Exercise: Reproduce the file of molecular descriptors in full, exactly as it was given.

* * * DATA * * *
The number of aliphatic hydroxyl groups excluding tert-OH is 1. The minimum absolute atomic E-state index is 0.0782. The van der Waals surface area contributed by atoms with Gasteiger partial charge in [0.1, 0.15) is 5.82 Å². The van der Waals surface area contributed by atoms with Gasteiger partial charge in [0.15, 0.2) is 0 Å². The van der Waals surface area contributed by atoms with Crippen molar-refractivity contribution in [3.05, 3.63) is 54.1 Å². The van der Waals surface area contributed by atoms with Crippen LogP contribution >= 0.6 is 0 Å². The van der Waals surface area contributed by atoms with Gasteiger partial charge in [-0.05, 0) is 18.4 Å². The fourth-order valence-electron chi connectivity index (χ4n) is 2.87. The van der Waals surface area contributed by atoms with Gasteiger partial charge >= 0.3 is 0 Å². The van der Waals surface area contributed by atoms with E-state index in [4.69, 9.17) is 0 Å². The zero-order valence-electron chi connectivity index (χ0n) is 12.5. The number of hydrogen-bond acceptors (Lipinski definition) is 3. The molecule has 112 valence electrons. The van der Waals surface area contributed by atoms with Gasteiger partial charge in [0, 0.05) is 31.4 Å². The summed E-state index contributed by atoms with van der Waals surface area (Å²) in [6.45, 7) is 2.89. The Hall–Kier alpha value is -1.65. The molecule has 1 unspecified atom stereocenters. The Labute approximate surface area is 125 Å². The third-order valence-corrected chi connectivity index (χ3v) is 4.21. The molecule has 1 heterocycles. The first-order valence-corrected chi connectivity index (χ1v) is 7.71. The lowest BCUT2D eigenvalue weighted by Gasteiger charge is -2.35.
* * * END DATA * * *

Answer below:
The number of aliphatic hydroxyl groups excluding tert-OH is 1. The minimum absolute atomic E-state index is 0.0782. The van der Waals surface area contributed by atoms with Gasteiger partial charge in [0.1, 0.15) is 5.82 Å². The van der Waals surface area contributed by atoms with Gasteiger partial charge in [0.15, 0.2) is 0 Å². The van der Waals surface area contributed by atoms with Crippen molar-refractivity contribution in [3.05, 3.63) is 54.1 Å². The van der Waals surface area contributed by atoms with Crippen LogP contribution >= 0.6 is 0 Å². The van der Waals surface area contributed by atoms with Gasteiger partial charge in [-0.05, 0) is 18.4 Å². The fourth-order valence-electron chi connectivity index (χ4n) is 2.87. The van der Waals surface area contributed by atoms with Gasteiger partial charge >= 0.3 is 0 Å². The van der Waals surface area contributed by atoms with E-state index in [4.69, 9.17) is 0 Å². The zero-order valence-electron chi connectivity index (χ0n) is 12.5. The number of hydrogen-bond acceptors (Lipinski definition) is 3. The molecule has 112 valence electrons. The van der Waals surface area contributed by atoms with Gasteiger partial charge in [0, 0.05) is 31.4 Å². The summed E-state index contributed by atoms with van der Waals surface area (Å²) in [6.45, 7) is 2.89. The Hall–Kier alpha value is -1.65. The molecule has 1 unspecified atom stereocenters. The Labute approximate surface area is 125 Å². The third-order valence-corrected chi connectivity index (χ3v) is 4.21. The molecule has 1 heterocycles. The first-order valence-corrected chi connectivity index (χ1v) is 7.71. The lowest BCUT2D eigenvalue weighted by Gasteiger charge is -2.35.